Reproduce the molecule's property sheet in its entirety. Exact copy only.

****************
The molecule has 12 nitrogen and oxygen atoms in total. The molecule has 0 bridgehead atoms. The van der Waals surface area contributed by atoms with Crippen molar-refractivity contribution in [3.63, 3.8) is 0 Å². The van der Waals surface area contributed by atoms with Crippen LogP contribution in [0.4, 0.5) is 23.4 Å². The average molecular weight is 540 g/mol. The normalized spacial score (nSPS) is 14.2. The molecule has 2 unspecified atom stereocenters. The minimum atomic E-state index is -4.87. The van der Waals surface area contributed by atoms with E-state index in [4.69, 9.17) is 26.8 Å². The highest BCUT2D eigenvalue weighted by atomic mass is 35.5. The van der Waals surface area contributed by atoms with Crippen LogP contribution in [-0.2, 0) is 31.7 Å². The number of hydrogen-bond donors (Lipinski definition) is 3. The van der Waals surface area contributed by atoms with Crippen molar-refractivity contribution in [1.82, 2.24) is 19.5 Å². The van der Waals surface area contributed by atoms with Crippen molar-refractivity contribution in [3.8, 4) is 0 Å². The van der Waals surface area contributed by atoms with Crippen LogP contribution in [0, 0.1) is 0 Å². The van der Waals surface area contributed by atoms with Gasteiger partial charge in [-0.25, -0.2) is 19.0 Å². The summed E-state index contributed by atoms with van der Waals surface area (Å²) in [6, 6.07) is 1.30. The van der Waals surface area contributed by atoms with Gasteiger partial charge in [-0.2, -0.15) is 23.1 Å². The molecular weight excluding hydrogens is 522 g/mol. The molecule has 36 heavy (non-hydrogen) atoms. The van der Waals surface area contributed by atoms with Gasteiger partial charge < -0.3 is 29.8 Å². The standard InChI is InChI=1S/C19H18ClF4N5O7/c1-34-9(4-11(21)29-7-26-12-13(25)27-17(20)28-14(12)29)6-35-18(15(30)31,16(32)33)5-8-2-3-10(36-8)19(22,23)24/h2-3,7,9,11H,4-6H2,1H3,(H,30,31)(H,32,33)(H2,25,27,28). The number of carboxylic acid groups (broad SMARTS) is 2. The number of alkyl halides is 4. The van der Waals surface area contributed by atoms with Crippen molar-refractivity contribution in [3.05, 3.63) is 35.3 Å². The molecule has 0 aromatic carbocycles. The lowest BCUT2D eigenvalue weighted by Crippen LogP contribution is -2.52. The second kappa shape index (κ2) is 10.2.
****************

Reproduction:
The molecule has 12 nitrogen and oxygen atoms in total. The molecule has 0 bridgehead atoms. The van der Waals surface area contributed by atoms with Crippen molar-refractivity contribution in [3.63, 3.8) is 0 Å². The van der Waals surface area contributed by atoms with Crippen LogP contribution in [0.4, 0.5) is 23.4 Å². The average molecular weight is 540 g/mol. The normalized spacial score (nSPS) is 14.2. The molecule has 2 unspecified atom stereocenters. The minimum atomic E-state index is -4.87. The van der Waals surface area contributed by atoms with E-state index in [4.69, 9.17) is 26.8 Å². The highest BCUT2D eigenvalue weighted by atomic mass is 35.5. The van der Waals surface area contributed by atoms with Crippen LogP contribution in [-0.2, 0) is 31.7 Å². The number of hydrogen-bond donors (Lipinski definition) is 3. The van der Waals surface area contributed by atoms with Crippen molar-refractivity contribution in [1.82, 2.24) is 19.5 Å². The van der Waals surface area contributed by atoms with Crippen molar-refractivity contribution in [3.8, 4) is 0 Å². The van der Waals surface area contributed by atoms with Crippen LogP contribution in [0, 0.1) is 0 Å². The van der Waals surface area contributed by atoms with Gasteiger partial charge in [-0.25, -0.2) is 19.0 Å². The summed E-state index contributed by atoms with van der Waals surface area (Å²) in [6, 6.07) is 1.30. The van der Waals surface area contributed by atoms with Gasteiger partial charge in [-0.2, -0.15) is 23.1 Å². The molecular weight excluding hydrogens is 522 g/mol. The molecule has 36 heavy (non-hydrogen) atoms. The van der Waals surface area contributed by atoms with Gasteiger partial charge < -0.3 is 29.8 Å². The standard InChI is InChI=1S/C19H18ClF4N5O7/c1-34-9(4-11(21)29-7-26-12-13(25)27-17(20)28-14(12)29)6-35-18(15(30)31,16(32)33)5-8-2-3-10(36-8)19(22,23)24/h2-3,7,9,11H,4-6H2,1H3,(H,30,31)(H,32,33)(H2,25,27,28). The number of carboxylic acid groups (broad SMARTS) is 2. The number of alkyl halides is 4. The van der Waals surface area contributed by atoms with Crippen molar-refractivity contribution in [3.05, 3.63) is 35.3 Å². The molecule has 0 aromatic carbocycles. The lowest BCUT2D eigenvalue weighted by Crippen LogP contribution is -2.52. The second kappa shape index (κ2) is 10.2.